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Send the Marine: The Rise of France’s Far-Right Front National party

France’s far-right Front National party, under leader Marine Le Pen, is shedding its history of anti-Semitism and becoming popular with Jewish voters

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Marine Le Pen at her first major campaign rally, held yesterday in Metz. (Jean-Christophe Verhaegen/AFP/Getty Images)

This article was originally published on December 12, 2011.

As the euro crisis deepens, French politics increasingly resembles, well, French politics. Rhetorical excess is the rule. The left denounces President Nicolas Sarkozy for “appeasing” Germany’s fiscal demands and suggests that German Chancellor Angela Merkel is channeling Otto von Bismarck in her policies toward France. The right is busy lambasting the Socialists for reviving the demons of nationalism while throwing the borders open to the hordes of Arab Muslims waiting to swamp the nation.

It is hard to imagine a scenario that better serves the ambitions of Marine Le Pen, the leader of the far-right Front National party. While the Socialists and the Gaullists throttle one another over the economy and immigration, Le Pen has mostly watched with a smile from the sidelines. She has good reason to grin: French opinion polls now show her in third place for next year’s presidential election. At roughly 20 percent, Le Pen trails Sarkozy by 6 percentage points and François Hollande, the Socialist candidate, by 10 points. (Squabbling over the crumbs is the rest of the packed field of candidates.) Le Pen’s prospects are even more promising because Sarkozy’s future is yoked to Merkel’s—critics now refer to the twosome as Merkozy—and Hollande’s greatest electoral advantage is that he is not Dominique Strauss-Kahn. To the extreme consternation of the left and right, nearly one in three French voters now has a positive opinion of Le Pen, according to the Ipsos/Le Point poll from mid-November.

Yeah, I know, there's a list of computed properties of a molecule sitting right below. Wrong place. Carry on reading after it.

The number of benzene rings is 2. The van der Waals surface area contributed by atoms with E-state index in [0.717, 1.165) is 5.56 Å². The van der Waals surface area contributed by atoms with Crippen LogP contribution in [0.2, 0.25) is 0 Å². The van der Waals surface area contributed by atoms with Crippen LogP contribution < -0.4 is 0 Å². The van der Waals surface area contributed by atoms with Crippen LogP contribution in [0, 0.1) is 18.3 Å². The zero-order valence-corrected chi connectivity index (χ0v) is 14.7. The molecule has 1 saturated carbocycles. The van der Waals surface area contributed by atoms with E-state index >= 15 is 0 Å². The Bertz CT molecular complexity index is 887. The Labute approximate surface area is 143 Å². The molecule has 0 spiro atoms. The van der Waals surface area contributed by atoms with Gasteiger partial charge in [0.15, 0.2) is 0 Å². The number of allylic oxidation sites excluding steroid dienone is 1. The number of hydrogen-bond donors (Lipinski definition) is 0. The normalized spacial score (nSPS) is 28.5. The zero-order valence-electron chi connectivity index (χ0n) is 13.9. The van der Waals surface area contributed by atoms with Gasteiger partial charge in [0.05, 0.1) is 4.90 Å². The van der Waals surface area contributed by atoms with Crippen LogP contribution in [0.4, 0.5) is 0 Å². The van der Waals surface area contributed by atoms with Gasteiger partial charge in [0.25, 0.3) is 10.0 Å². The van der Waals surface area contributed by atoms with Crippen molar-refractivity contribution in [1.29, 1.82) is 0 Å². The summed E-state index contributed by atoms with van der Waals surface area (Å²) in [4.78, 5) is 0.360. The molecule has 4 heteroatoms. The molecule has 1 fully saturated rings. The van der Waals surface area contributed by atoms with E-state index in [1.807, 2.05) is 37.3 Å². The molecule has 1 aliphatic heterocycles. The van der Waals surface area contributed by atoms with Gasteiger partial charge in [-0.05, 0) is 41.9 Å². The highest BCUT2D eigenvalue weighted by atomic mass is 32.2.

Does this sea change in public opinion include the French Jewish community? The answer, unthinkable even a year ago, is yes, for reasons both practical and historical. French Jews and a political movement once steeped in anti-Semitism now seem destined to join forces.


Since its inception in the 1970s, the Front National has wrapped itself in the repellent rags of traditional French anti-Semitism. The series of outrageous dérapages, or verbal slips, of the movement’s founder and longtime leader Jean-Marie Le Pen—Marine’s father—are legion, ranging from his remark that the Holocaust was a “detail” of history to his rhyming of crematory (crématoire) with the name of a Jewish politician Michel Durafour. Thus the question of whether anti-Semitism was incidental or central to the Front National’s ideological essence was, from the perspective of French Jewry, entirely settled.

Until now, that is. Since she assumed its leadership at the beginning of 2011, Marine Le Pen has worked to “modernize” her father’s party—a diplomatic word for purging its most reactionary elements. Nolwenn Le Blevennec, a journalist for the news site Rue89 who reports on the Front National, notes that Le Pen has demoted party figures like Christian Bouchet, a notorious fan of Iranian President Mahmoud Ahmadinejad, and expelled Alexandre Gabriac, who gave a Nazi salute at a party rally. She’s also distanced herself from Alain Solal, a prominent anti-Semite previously identified as one of Front National’s intellectuals. Even more notably, by making her father the honorary president of the Front National, Le Pen has effectively made him a figurehead shorn of actual power.

At the same time, Marine Le Pen has made a series of dramatic overtures to the Jewish community. Her trip to the United States in early November largely passed under the radar of the American media, but it was widely covered by the French press. At first, the visit wobbled between the surreal and slapstick. At one point, Le Pen’s handlers tried to bar the pack of French journalists from following her into the U.S. Capitol; once inside, the reporters found that Le Pen’s strenuous efforts to meet with a U.S. politician—indeed, any politician at all—ultimately yielded only a furtive 10-minute chat with Rep. Ron Paul. But then, days later, Le Pen pulled off a coup de théâtre: Israel’s ambassador to the United Nations, Ron Prosor, attended a gathering she hosted at the United Nations. Despite the subsequent announcement from Israel’s foreign ministry that the meeting was based on a “misunderstanding,” all the press releases in the world can’t undo the image of a smiling Prosor standing side-by-side with a beaming Le Pen.